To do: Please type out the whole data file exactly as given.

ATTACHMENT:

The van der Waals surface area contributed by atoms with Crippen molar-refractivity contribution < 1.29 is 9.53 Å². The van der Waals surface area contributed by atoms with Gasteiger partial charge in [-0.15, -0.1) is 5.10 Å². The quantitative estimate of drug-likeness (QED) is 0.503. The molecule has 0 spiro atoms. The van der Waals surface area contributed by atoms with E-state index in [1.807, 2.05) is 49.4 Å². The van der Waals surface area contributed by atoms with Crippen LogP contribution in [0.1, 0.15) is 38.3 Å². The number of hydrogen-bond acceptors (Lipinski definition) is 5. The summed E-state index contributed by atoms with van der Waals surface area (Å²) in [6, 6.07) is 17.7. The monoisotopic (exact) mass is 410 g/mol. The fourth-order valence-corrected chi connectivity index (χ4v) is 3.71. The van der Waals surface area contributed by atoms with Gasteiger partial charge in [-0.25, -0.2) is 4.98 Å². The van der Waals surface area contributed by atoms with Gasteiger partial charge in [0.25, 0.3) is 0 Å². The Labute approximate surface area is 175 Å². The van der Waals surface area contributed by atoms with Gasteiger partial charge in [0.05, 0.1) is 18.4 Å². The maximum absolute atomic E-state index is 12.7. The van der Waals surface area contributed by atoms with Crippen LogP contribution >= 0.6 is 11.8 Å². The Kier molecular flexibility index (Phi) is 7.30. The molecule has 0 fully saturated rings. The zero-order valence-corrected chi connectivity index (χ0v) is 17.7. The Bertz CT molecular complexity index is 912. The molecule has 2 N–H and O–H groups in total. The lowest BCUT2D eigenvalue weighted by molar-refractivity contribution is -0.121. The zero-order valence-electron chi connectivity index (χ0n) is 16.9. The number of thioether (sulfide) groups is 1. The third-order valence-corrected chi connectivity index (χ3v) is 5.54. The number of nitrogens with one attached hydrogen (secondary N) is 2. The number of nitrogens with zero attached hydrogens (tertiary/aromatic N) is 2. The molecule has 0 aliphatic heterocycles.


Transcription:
The van der Waals surface area contributed by atoms with Crippen molar-refractivity contribution < 1.29 is 9.53 Å². The van der Waals surface area contributed by atoms with Gasteiger partial charge in [-0.15, -0.1) is 5.10 Å². The quantitative estimate of drug-likeness (QED) is 0.503. The molecule has 0 spiro atoms. The van der Waals surface area contributed by atoms with E-state index in [1.807, 2.05) is 49.4 Å². The van der Waals surface area contributed by atoms with Crippen LogP contribution in [0.1, 0.15) is 38.3 Å². The number of hydrogen-bond acceptors (Lipinski definition) is 5. The summed E-state index contributed by atoms with van der Waals surface area (Å²) in [6, 6.07) is 17.7. The monoisotopic (exact) mass is 410 g/mol. The fourth-order valence-corrected chi connectivity index (χ4v) is 3.71. The van der Waals surface area contributed by atoms with Gasteiger partial charge in [-0.25, -0.2) is 4.98 Å². The van der Waals surface area contributed by atoms with Gasteiger partial charge in [0.25, 0.3) is 0 Å². The Labute approximate surface area is 175 Å². The van der Waals surface area contributed by atoms with Gasteiger partial charge in [0.05, 0.1) is 18.4 Å². The maximum absolute atomic E-state index is 12.7. The van der Waals surface area contributed by atoms with Crippen LogP contribution >= 0.6 is 11.8 Å². The Kier molecular flexibility index (Phi) is 7.30. The molecule has 0 fully saturated rings. The zero-order valence-corrected chi connectivity index (χ0v) is 17.7. The Bertz CT molecular complexity index is 912. The molecule has 2 N–H and O–H groups in total. The lowest BCUT2D eigenvalue weighted by molar-refractivity contribution is -0.121. The zero-order valence-electron chi connectivity index (χ0n) is 16.9. The number of thioether (sulfide) groups is 1. The third-order valence-corrected chi connectivity index (χ3v) is 5.54. The number of nitrogens with one attached hydrogen (secondary N) is 2. The number of nitrogens with zero attached hydrogens (tertiary/aromatic N) is 2. The molecule has 0 aliphatic heterocycles.